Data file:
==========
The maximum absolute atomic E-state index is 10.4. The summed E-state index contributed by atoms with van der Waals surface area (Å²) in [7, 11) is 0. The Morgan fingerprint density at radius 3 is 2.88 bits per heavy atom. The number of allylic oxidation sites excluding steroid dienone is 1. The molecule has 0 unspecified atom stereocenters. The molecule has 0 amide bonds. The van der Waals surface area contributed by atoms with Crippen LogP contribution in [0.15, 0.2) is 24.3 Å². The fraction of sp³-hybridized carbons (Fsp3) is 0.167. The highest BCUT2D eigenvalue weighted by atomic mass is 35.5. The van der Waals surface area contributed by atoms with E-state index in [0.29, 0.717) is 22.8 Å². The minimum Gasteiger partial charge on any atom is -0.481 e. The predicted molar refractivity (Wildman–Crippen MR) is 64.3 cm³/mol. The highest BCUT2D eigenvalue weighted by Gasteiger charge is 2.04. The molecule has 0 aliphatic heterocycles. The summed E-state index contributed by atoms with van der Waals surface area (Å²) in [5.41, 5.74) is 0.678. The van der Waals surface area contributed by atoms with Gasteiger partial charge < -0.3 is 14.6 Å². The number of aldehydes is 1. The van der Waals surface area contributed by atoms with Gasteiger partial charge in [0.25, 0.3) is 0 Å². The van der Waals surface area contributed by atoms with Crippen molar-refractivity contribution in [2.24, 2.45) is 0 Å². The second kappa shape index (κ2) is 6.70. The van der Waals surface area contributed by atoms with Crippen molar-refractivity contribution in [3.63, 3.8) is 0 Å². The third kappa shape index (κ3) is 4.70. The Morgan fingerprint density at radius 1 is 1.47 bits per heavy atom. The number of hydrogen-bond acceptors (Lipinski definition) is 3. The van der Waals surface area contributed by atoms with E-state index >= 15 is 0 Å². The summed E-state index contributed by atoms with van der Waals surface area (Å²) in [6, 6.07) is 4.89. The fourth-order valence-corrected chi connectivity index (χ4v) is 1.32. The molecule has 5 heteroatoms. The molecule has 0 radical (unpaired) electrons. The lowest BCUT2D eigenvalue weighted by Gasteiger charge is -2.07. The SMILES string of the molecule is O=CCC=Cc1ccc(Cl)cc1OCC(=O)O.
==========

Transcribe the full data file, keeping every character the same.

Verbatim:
The maximum absolute atomic E-state index is 10.4. The summed E-state index contributed by atoms with van der Waals surface area (Å²) in [7, 11) is 0. The Morgan fingerprint density at radius 3 is 2.88 bits per heavy atom. The number of allylic oxidation sites excluding steroid dienone is 1. The molecule has 0 unspecified atom stereocenters. The molecule has 0 amide bonds. The van der Waals surface area contributed by atoms with Crippen LogP contribution in [0.15, 0.2) is 24.3 Å². The fraction of sp³-hybridized carbons (Fsp3) is 0.167. The highest BCUT2D eigenvalue weighted by atomic mass is 35.5. The van der Waals surface area contributed by atoms with E-state index in [0.29, 0.717) is 22.8 Å². The minimum Gasteiger partial charge on any atom is -0.481 e. The predicted molar refractivity (Wildman–Crippen MR) is 64.3 cm³/mol. The highest BCUT2D eigenvalue weighted by Gasteiger charge is 2.04. The molecule has 0 aliphatic heterocycles. The summed E-state index contributed by atoms with van der Waals surface area (Å²) in [5.41, 5.74) is 0.678. The van der Waals surface area contributed by atoms with Gasteiger partial charge < -0.3 is 14.6 Å². The number of aldehydes is 1. The van der Waals surface area contributed by atoms with Gasteiger partial charge in [0.25, 0.3) is 0 Å². The van der Waals surface area contributed by atoms with Crippen molar-refractivity contribution in [2.24, 2.45) is 0 Å². The second kappa shape index (κ2) is 6.70. The van der Waals surface area contributed by atoms with Crippen molar-refractivity contribution in [3.63, 3.8) is 0 Å². The third kappa shape index (κ3) is 4.70. The Morgan fingerprint density at radius 1 is 1.47 bits per heavy atom. The number of hydrogen-bond acceptors (Lipinski definition) is 3. The van der Waals surface area contributed by atoms with E-state index >= 15 is 0 Å². The summed E-state index contributed by atoms with van der Waals surface area (Å²) in [6, 6.07) is 4.89. The fourth-order valence-corrected chi connectivity index (χ4v) is 1.32. The molecule has 5 heteroatoms. The molecule has 0 radical (unpaired) electrons. The lowest BCUT2D eigenvalue weighted by Gasteiger charge is -2.07. The SMILES string of the molecule is O=CCC=Cc1ccc(Cl)cc1OCC(=O)O.